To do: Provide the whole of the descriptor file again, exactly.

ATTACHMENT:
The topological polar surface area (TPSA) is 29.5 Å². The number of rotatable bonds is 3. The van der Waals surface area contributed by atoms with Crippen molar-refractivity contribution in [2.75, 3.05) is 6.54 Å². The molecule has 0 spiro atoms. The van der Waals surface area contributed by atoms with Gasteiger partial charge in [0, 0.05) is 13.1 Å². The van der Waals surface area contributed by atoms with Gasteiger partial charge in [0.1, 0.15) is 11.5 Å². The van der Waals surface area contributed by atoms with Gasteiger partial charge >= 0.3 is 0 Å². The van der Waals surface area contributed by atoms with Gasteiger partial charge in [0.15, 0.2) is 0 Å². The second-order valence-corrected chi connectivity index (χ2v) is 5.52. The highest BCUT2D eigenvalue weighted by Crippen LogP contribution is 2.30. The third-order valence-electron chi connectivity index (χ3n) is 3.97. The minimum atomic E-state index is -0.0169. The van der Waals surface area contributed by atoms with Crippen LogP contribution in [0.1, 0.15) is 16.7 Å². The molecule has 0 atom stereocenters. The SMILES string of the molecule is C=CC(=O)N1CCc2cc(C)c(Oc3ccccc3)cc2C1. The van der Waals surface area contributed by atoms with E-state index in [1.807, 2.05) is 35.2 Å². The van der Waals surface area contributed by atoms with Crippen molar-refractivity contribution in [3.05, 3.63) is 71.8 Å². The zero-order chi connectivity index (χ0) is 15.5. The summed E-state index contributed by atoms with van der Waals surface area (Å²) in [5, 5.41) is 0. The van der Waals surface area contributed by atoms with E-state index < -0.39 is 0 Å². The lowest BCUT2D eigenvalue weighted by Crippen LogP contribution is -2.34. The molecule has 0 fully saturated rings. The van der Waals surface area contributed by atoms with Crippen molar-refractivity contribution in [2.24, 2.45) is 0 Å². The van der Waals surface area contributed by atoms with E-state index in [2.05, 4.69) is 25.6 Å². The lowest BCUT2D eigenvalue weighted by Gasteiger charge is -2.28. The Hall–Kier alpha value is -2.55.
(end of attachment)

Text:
The topological polar surface area (TPSA) is 29.5 Å². The number of rotatable bonds is 3. The van der Waals surface area contributed by atoms with Crippen molar-refractivity contribution in [2.75, 3.05) is 6.54 Å². The molecule has 0 spiro atoms. The van der Waals surface area contributed by atoms with Gasteiger partial charge in [0, 0.05) is 13.1 Å². The van der Waals surface area contributed by atoms with Gasteiger partial charge in [0.1, 0.15) is 11.5 Å². The van der Waals surface area contributed by atoms with Gasteiger partial charge >= 0.3 is 0 Å². The van der Waals surface area contributed by atoms with Gasteiger partial charge in [0.15, 0.2) is 0 Å². The second-order valence-corrected chi connectivity index (χ2v) is 5.52. The highest BCUT2D eigenvalue weighted by Crippen LogP contribution is 2.30. The third-order valence-electron chi connectivity index (χ3n) is 3.97. The minimum atomic E-state index is -0.0169. The van der Waals surface area contributed by atoms with Crippen LogP contribution in [0.1, 0.15) is 16.7 Å². The molecule has 0 atom stereocenters. The SMILES string of the molecule is C=CC(=O)N1CCc2cc(C)c(Oc3ccccc3)cc2C1. The van der Waals surface area contributed by atoms with E-state index in [1.807, 2.05) is 35.2 Å². The van der Waals surface area contributed by atoms with Crippen molar-refractivity contribution in [3.05, 3.63) is 71.8 Å². The zero-order chi connectivity index (χ0) is 15.5. The summed E-state index contributed by atoms with van der Waals surface area (Å²) in [5, 5.41) is 0. The van der Waals surface area contributed by atoms with E-state index < -0.39 is 0 Å². The lowest BCUT2D eigenvalue weighted by Crippen LogP contribution is -2.34. The molecule has 0 fully saturated rings. The van der Waals surface area contributed by atoms with Crippen molar-refractivity contribution in [2.24, 2.45) is 0 Å². The van der Waals surface area contributed by atoms with E-state index in [2.05, 4.69) is 25.6 Å². The lowest BCUT2D eigenvalue weighted by Gasteiger charge is -2.28. The Hall–Kier alpha value is -2.55.